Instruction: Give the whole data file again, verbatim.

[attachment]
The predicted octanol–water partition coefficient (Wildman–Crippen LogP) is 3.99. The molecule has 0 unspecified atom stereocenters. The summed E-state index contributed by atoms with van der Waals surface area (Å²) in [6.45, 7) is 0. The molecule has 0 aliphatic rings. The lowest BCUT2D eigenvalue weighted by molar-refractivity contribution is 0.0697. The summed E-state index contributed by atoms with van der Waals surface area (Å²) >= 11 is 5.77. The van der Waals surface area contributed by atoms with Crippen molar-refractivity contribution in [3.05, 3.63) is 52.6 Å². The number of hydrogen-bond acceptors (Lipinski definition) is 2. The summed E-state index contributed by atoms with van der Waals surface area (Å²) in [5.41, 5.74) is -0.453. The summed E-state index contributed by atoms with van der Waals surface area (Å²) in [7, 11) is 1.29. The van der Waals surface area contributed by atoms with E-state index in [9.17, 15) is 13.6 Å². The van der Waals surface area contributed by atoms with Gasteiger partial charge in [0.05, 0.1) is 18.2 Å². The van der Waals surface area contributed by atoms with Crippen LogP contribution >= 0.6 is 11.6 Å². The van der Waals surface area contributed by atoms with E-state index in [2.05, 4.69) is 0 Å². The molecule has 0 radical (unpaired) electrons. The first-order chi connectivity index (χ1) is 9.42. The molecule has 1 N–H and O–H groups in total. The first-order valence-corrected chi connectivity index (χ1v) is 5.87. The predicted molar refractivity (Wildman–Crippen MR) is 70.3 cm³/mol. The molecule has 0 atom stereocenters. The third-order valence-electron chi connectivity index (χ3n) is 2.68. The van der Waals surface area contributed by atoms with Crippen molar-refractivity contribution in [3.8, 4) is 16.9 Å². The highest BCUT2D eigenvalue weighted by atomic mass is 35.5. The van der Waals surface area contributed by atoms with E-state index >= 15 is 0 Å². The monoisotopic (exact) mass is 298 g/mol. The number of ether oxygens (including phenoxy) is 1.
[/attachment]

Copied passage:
The predicted octanol–water partition coefficient (Wildman–Crippen LogP) is 3.99. The molecule has 0 unspecified atom stereocenters. The summed E-state index contributed by atoms with van der Waals surface area (Å²) in [6.45, 7) is 0. The molecule has 0 aliphatic rings. The lowest BCUT2D eigenvalue weighted by molar-refractivity contribution is 0.0697. The summed E-state index contributed by atoms with van der Waals surface area (Å²) >= 11 is 5.77. The van der Waals surface area contributed by atoms with Crippen molar-refractivity contribution in [3.05, 3.63) is 52.6 Å². The number of hydrogen-bond acceptors (Lipinski definition) is 2. The summed E-state index contributed by atoms with van der Waals surface area (Å²) in [5.41, 5.74) is -0.453. The summed E-state index contributed by atoms with van der Waals surface area (Å²) in [7, 11) is 1.29. The van der Waals surface area contributed by atoms with E-state index in [9.17, 15) is 13.6 Å². The van der Waals surface area contributed by atoms with Gasteiger partial charge in [0.05, 0.1) is 18.2 Å². The van der Waals surface area contributed by atoms with Crippen LogP contribution >= 0.6 is 11.6 Å². The van der Waals surface area contributed by atoms with E-state index in [2.05, 4.69) is 0 Å². The molecule has 0 radical (unpaired) electrons. The first-order chi connectivity index (χ1) is 9.42. The molecule has 1 N–H and O–H groups in total. The first-order valence-corrected chi connectivity index (χ1v) is 5.87. The predicted molar refractivity (Wildman–Crippen MR) is 70.3 cm³/mol. The molecule has 0 atom stereocenters. The third-order valence-electron chi connectivity index (χ3n) is 2.68. The van der Waals surface area contributed by atoms with Crippen molar-refractivity contribution in [3.8, 4) is 16.9 Å². The highest BCUT2D eigenvalue weighted by atomic mass is 35.5. The van der Waals surface area contributed by atoms with E-state index >= 15 is 0 Å². The monoisotopic (exact) mass is 298 g/mol. The number of ether oxygens (including phenoxy) is 1.